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Is migration a good substitute for education subsidies?

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  • Docquier, Frédéric
  • Faye, Ousmane
  • Pestieau, Pierre

Abstract

Assuming a given educational policy, the recent brain drain literature reveals that skilled migration can boost the average level of schooling in developing countries. In this paper, we introduce educational subsidies determined by governments concerned by the number of skilled workers remaining in the country. Our theoretical analysis shows that developing countries can benefit from skilled emigration when educational subsidies entail high fiscal distortions. However when taxes are not too distortionary, it is desirable to impede emigration and subsidize education. We then investigate the empirical relationship between educational subsidies and migration prospects, obtaining a negative relationship for 105 countries. Based on this result, we revisit the country specific effects of skilled migration upon human capital. We show that the endogeneity of public subsidies reduces the number of winners and increases the magnitude of the losses.

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Bibliographic Info

Article provided by Elsevier in its journal Journal of Development Economics.

Volume (Year): 86 (2008)
Issue (Month): 2 (June)
Pages: 263-276

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Handle: RePEc:eee:deveco:v:86:y:2008:i:2:p:263-276

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  1. Easterly, William & Levine, Ross, 1997. "Africa's Growth Tragedy: Policies and Ethnic Divisions," The Quarterly Journal of Economics, MIT Press, vol. 112(4), pages 1203-50, November.
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  5. Galor, Oded & Weil, David, 1999. "From Malthusian Stagnation to Modern Growth," CEPR Discussion Papers 2082, C.E.P.R. Discussion Papers.
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  7. Michel, BEINE & Frédéric, DOCQUIER & Hillel, RAPOPORT, 2006. "Brain drain and human capital formation in developing countries : winners and losers," Discussion Papers (ECON - Département des Sciences Economiques) 2006023, Université catholique de Louvain, Département des Sciences Economiques.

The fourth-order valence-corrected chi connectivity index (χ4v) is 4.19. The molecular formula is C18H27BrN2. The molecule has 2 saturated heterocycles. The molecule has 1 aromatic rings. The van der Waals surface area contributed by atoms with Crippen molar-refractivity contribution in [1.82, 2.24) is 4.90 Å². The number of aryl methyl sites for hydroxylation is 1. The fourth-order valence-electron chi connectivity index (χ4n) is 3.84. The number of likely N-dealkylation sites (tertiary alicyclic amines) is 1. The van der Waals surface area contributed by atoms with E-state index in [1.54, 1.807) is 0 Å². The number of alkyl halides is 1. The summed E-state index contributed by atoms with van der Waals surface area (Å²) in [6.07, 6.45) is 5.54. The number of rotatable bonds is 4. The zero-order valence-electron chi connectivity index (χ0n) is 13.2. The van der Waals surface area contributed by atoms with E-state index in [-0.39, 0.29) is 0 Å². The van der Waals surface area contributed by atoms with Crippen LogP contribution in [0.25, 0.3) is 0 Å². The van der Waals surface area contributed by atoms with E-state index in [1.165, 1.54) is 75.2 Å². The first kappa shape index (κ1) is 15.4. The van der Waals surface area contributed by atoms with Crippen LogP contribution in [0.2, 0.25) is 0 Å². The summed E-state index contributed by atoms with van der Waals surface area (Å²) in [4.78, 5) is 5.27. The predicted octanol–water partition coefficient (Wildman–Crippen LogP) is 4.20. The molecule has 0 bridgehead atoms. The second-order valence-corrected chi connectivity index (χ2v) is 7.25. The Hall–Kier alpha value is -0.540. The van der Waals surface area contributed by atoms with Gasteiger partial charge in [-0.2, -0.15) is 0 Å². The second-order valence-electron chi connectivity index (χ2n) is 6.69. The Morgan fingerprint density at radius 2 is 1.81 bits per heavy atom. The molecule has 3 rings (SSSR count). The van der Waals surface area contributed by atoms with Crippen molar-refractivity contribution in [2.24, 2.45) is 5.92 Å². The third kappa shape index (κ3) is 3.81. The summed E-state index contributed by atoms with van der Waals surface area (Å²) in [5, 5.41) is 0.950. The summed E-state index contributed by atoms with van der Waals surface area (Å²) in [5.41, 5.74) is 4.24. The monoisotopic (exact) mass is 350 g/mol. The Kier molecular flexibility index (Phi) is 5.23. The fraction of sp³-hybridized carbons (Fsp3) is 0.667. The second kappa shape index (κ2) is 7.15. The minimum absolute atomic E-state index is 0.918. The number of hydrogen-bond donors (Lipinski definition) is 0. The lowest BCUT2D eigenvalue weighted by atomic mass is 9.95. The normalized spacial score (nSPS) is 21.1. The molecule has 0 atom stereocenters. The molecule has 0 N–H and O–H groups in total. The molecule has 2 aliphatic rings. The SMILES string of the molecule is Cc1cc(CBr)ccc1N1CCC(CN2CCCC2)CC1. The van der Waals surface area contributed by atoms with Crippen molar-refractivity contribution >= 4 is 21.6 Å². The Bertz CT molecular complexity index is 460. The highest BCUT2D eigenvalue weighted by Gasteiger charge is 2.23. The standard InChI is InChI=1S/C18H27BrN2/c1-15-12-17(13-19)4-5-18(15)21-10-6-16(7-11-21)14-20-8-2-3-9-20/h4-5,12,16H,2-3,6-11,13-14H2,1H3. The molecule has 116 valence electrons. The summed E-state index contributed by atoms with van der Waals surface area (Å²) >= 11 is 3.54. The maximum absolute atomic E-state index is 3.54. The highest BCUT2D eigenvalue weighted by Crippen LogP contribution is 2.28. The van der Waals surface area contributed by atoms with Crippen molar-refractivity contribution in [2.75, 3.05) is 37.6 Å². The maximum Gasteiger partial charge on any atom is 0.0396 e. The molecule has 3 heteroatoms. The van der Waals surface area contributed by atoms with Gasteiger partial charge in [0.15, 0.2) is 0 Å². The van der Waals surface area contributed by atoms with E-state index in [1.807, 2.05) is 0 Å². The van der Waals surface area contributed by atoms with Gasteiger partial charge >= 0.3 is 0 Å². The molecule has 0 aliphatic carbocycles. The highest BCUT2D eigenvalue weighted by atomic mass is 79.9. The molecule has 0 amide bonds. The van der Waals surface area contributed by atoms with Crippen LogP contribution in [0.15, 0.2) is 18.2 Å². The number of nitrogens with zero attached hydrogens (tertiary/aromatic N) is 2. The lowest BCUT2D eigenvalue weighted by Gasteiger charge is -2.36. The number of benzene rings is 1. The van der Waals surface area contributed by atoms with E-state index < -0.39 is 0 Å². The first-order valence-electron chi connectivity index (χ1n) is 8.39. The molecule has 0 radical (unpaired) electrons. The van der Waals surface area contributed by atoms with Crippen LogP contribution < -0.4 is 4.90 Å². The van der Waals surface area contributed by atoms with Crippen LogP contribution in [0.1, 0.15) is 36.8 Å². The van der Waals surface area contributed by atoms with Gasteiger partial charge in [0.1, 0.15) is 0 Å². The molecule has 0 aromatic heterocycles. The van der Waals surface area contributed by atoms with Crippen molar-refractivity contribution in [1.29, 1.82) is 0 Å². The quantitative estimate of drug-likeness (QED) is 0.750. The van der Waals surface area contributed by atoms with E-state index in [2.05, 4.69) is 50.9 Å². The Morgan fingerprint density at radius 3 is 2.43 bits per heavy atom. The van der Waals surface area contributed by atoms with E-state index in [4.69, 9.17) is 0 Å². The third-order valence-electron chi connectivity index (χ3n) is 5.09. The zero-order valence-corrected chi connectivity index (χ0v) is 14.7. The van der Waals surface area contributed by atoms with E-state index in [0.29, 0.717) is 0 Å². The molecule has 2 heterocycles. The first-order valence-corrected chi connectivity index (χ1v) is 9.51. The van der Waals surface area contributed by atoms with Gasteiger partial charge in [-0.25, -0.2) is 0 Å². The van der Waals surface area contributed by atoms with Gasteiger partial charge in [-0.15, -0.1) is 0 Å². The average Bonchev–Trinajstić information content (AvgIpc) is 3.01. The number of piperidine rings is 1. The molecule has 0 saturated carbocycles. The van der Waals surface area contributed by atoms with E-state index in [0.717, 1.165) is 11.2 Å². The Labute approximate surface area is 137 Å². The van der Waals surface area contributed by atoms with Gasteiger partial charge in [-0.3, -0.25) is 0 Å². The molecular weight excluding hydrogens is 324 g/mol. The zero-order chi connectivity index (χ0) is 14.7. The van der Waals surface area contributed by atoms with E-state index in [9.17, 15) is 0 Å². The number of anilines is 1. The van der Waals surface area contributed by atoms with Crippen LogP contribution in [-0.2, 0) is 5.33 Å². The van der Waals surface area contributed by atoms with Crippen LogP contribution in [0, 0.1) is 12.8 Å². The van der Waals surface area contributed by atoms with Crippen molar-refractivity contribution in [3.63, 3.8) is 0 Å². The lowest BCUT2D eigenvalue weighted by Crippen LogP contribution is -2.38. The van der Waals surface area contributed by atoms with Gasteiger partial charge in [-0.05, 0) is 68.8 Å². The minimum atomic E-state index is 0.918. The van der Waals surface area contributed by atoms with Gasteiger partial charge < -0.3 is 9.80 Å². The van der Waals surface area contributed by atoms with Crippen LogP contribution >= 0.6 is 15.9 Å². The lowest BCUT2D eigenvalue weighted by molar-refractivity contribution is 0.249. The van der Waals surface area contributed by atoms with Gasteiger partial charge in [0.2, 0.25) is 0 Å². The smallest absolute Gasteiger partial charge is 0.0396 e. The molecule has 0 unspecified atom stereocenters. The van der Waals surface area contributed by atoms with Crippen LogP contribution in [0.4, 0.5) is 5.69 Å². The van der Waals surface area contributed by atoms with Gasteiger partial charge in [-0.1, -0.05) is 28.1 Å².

8. Batista, Catia & Lacuesta, Aitor & Vicente, Pedro C., 2007. "Brain Drain or Brain Gain? Micro Evidence from an African Success Story," IZA Discussion Papers 3035, Institute for the Study of Labor (IZA).
  9. Robert E. Hall & Charles I. Jones, 1999. "Why Do Some Countries Produce So Much More Output Per Worker Than Others?," The Quarterly Journal of Economics, MIT Press, vol. 114(1), pages 83-116, February.
  10. Douglas Staiger & James H. Stock, 1997. "Instrumental Variables Regression with Weak Instruments," Econometrica, Econometric Society, vol. 65(3), pages 557-586, May.
  11. James H. Stock & Motohiro Yogo, 2002. "Testing for Weak Instruments in Linear IV Regression," NBER Technical Working Papers 0284, National Bureau of Economic Research, Inc.
  12. Mari Kangasniemi & L. Alan Winters & Simon Commander, 2004. "Is the medical brain drain beneficial? Evidence from overseas doctors in the UK," LSE Research Online Documents on Economics 19984, London School of Economics and Political Science, LSE Library.
  13. Commander, Simon & Chanda, Rupa & Kangasniemi, Mari & Winters, L. Alan, 2004. "Must Skilled Migration Be a Brain Drain? Evidence from the Indian Software Industry," IZA Discussion Papers 1422, Institute for the Study of Labor (IZA).
  14. Stark, Oded & Wang, Yong, 2002. "Inducing human capital formation: migration as a substitute for subsidies," Journal of Public Economics, Elsevier, vol. 86(1), pages 29-46, October.
  15. Mountford, Andrew, 1997. "Can a brain drain be good for growth in the source economy?," Journal of Development Economics, Elsevier, vol. 53(2), pages 287-303, August.
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